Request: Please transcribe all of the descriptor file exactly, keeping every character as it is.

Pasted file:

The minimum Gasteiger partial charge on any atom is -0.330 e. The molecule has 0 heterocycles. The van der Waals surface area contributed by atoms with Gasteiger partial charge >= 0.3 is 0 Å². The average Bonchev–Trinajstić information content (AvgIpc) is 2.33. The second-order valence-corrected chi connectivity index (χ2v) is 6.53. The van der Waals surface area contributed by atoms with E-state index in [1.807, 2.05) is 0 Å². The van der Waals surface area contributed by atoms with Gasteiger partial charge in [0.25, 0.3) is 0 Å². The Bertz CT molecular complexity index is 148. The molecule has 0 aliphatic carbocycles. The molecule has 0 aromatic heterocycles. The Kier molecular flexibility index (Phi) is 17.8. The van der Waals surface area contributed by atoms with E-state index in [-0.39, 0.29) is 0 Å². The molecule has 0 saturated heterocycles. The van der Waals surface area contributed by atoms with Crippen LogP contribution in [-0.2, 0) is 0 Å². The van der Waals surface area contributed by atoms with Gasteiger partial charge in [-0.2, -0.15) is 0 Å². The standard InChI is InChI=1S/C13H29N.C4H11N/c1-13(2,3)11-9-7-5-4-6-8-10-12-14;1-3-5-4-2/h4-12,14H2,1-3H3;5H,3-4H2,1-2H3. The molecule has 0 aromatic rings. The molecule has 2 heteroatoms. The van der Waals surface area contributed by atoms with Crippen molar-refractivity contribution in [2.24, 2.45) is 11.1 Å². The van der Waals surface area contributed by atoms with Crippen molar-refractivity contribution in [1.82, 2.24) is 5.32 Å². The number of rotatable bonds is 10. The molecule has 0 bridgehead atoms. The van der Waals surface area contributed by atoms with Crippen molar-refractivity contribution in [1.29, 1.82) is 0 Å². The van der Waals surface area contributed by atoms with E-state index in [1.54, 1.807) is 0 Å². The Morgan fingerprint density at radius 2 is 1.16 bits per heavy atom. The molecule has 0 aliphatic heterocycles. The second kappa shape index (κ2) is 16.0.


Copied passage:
The minimum Gasteiger partial charge on any atom is -0.330 e. The molecule has 0 heterocycles. The van der Waals surface area contributed by atoms with Gasteiger partial charge >= 0.3 is 0 Å². The average Bonchev–Trinajstić information content (AvgIpc) is 2.33. The second-order valence-corrected chi connectivity index (χ2v) is 6.53. The van der Waals surface area contributed by atoms with E-state index in [1.807, 2.05) is 0 Å². The van der Waals surface area contributed by atoms with Gasteiger partial charge in [0.25, 0.3) is 0 Å². The Bertz CT molecular complexity index is 148. The molecule has 0 aliphatic carbocycles. The molecule has 0 aromatic heterocycles. The Kier molecular flexibility index (Phi) is 17.8. The van der Waals surface area contributed by atoms with E-state index in [-0.39, 0.29) is 0 Å². The molecule has 0 saturated heterocycles. The van der Waals surface area contributed by atoms with Crippen LogP contribution in [-0.2, 0) is 0 Å². The van der Waals surface area contributed by atoms with Gasteiger partial charge in [-0.2, -0.15) is 0 Å². The standard InChI is InChI=1S/C13H29N.C4H11N/c1-13(2,3)11-9-7-5-4-6-8-10-12-14;1-3-5-4-2/h4-12,14H2,1-3H3;5H,3-4H2,1-2H3. The molecule has 0 aromatic rings. The molecule has 2 heteroatoms. The van der Waals surface area contributed by atoms with Crippen molar-refractivity contribution in [2.24, 2.45) is 11.1 Å². The van der Waals surface area contributed by atoms with Crippen molar-refractivity contribution in [1.82, 2.24) is 5.32 Å². The number of rotatable bonds is 10. The molecule has 0 bridgehead atoms. The van der Waals surface area contributed by atoms with Crippen molar-refractivity contribution in [1.29, 1.82) is 0 Å². The van der Waals surface area contributed by atoms with E-state index in [1.54, 1.807) is 0 Å². The Morgan fingerprint density at radius 2 is 1.16 bits per heavy atom. The molecule has 0 aliphatic heterocycles. The second kappa shape index (κ2) is 16.0.